English only off limits

A resolution to oppose “English only” measures

Jose' Serrano (D-NY)


On January 7, 2011 the “English Plus Resolution” was introduced into the House of Representatives by Jose’ E. Serrano of New York (D) which was referred to the Committee on Education and the Workforce.

The Resolution proposes that the United States Government should pursue policies that:
1) encourage all residents of this country to become fully proficient in English by expanding educational opportunities and access to information technologies;

2) conserve and develop the Nation’s linguistic resources by encouraging all residents of this country to learn or maintain skills in languages other than English;

3) assist Native Americans, Native Alaskans, Native Hawaiians, and other peoples indigenous to the United States, in their efforts to prevent the extinction of their languages and cultures;

4) continue to provide services in languages other than English as needed to facilitate access to essential functions of government, promote public health and safety, ensure due process, promote equal educational opportunity, and protect fundamental rights; and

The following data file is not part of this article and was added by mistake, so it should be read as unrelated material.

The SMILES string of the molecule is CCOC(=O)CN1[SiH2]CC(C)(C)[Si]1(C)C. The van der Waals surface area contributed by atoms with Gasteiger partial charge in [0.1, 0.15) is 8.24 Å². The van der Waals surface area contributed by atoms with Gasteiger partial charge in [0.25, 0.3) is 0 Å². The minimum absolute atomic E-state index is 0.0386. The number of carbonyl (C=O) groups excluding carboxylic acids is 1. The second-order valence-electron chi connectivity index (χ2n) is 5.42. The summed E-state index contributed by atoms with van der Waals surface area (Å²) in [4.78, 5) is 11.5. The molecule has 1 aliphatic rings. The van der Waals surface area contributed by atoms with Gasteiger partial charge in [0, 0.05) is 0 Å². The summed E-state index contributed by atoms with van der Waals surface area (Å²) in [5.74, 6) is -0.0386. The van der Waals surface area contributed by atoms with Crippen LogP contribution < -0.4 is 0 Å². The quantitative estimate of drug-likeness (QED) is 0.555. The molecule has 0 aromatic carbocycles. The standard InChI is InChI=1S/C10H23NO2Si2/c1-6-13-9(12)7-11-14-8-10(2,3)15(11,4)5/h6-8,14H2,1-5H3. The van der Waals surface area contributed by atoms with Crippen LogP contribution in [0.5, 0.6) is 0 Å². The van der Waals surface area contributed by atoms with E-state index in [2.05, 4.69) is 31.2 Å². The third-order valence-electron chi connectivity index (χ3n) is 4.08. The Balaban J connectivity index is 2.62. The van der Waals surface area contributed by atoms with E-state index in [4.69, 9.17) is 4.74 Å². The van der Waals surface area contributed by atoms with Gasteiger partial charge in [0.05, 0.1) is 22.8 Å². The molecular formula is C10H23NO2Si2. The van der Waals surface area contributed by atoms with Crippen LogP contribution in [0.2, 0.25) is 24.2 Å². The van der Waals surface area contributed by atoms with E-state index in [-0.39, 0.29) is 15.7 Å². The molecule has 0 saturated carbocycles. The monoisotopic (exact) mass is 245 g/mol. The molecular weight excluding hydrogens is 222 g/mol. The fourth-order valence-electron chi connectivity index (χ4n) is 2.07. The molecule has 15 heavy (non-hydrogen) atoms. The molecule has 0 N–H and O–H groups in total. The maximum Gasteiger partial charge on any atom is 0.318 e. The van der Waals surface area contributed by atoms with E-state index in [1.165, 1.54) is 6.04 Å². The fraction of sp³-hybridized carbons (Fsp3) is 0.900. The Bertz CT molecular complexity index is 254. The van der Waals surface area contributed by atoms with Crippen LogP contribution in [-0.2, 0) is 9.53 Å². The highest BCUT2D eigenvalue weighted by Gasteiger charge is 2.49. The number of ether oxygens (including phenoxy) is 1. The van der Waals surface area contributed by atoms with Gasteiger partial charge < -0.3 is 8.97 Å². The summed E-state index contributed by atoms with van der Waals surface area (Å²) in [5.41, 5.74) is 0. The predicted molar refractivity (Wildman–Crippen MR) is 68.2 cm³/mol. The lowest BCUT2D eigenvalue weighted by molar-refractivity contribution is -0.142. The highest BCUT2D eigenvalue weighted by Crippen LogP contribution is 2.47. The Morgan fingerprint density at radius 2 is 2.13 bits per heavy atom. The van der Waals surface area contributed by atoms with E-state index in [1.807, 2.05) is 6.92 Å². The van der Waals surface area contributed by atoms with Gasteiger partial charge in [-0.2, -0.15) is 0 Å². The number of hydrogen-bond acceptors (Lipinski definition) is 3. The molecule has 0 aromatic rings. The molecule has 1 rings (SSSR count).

5) recognize the importance of multilingualism to vital American interests and individual rights, and oppose “English-only” measures and other restrictionist language measures.

ABOUT: Democratic Representative Jose’ Serrano of New York, born 1943, is currently serving his 12th term in the House (1990-present). He serves in the House Appropriations Committee and as Chairman of the Subcommittee on Financial Services and General Government. Serving as an active member of the Congressional Hispanic Caucus he is the most senior member of Congress of Puerto Rican descent.

Read H. Con. Res. 8

What is a Concurrent Resolution?
A concurrent resolution is a legislative proposal that requires the approval of both houses but does not require the signature of the President and does not have the force of law. Concurrent resolutions generally are used to make or amend rules that apply to both houses. They are also used to express the sentiments of both of the houses.


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